A closeup of flexible, biocompatible polymer molded from porous silicon.
Researchers at the University of California, San Diego discovered how to transfer the optical properties of silicon-crystal sensors to plastic. This could lead to flexible, implantable devices able to monitor the delivery of drugs within the body, strains on a weak joint, or the healing of sutures."While silicon has many benefits, it has downsides as well," says Michael Sailor, UCSD professor of chemistry. "It's not particularly biocompatible or flexible, and it can corrode. You need something that possesses all three traits for medical applications."
Researchers treat a silicon wafer with an electrochemical etch, producing a porous silicon chip with a precise array of nanometer-sized holes. This gives the chip optical properties similar to photonic crystals -- a crystal with a periodic structure that can control the transmission of light much as a semiconductor controls the transmission of electrons.
Molten or dissolved plastic is cast into the pores of the finished silicon photonic chip. The chip mold dissolves, leaving behind a flexible biocompatible "replica" of the porous silicon chip. "It's essentially a similar process to the one used in making a plastic toy from a mold," explains Sailor. "But what's left behind in our method is a flexible, biocompatible nanostructure with the properties of a photonic crystal." The properties of the porous silicon let Sailor's team "tune" their sensors to reflect over a wide range of wavelengths, some of which are not absorbed by human tissue. Scientists can fabricate polymers to respond to specific wavelengths that penetrate deep within the body.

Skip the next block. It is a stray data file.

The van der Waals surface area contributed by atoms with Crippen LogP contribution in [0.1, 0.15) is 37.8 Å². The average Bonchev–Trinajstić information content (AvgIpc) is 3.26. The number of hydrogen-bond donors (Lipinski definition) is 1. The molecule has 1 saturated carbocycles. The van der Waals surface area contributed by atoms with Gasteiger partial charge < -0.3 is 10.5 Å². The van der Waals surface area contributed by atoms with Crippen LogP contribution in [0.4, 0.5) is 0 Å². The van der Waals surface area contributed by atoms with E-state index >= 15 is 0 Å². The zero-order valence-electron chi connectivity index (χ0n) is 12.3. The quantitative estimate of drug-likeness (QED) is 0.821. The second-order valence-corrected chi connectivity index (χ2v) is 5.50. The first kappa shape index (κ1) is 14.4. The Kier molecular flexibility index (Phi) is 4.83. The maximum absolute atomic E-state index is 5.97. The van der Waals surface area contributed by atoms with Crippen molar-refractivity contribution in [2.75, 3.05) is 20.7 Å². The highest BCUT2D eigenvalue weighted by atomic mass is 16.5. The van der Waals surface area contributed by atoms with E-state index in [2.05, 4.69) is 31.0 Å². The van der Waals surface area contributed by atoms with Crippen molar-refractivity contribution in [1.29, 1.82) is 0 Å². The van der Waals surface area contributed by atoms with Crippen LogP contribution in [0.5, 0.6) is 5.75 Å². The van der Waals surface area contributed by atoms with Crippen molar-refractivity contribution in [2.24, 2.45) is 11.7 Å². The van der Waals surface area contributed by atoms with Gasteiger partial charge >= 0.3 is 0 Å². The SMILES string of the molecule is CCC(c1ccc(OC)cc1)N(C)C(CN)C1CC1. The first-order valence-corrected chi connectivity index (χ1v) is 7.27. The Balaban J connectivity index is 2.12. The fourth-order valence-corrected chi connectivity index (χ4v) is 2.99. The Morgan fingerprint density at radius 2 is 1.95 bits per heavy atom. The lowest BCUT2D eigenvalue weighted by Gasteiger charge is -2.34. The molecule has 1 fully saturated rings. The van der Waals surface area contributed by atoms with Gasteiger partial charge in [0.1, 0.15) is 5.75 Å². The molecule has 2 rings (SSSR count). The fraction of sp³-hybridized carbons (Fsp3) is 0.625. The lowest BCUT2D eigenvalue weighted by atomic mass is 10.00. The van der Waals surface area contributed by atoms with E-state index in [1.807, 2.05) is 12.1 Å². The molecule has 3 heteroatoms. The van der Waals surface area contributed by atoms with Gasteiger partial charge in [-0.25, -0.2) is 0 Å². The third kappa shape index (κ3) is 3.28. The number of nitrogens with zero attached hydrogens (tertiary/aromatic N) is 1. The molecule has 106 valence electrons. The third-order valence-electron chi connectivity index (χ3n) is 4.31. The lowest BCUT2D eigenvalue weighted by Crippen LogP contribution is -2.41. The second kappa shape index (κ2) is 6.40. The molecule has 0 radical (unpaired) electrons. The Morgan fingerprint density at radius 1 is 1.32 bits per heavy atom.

To demonstrate how this process would work in a drug-delivery simulation, researchers created a polylactic-acid sensor impregnated with caffeine. The polymer was then dissolved in a solution that mimicked body fluids. Researchers found that the absorption spectrum of the polymer decayed with the increase of caffeine in the "body fluid" solution. "The artificial color code that's embedded in the material can be read through human tissue and provides a noninvasive means of monitoring the status of the fixture," says Sailor. "Such polymers could be used as drug delivery materials, in which the color provides a surrogate measure of the amount of drug remaining," he adds.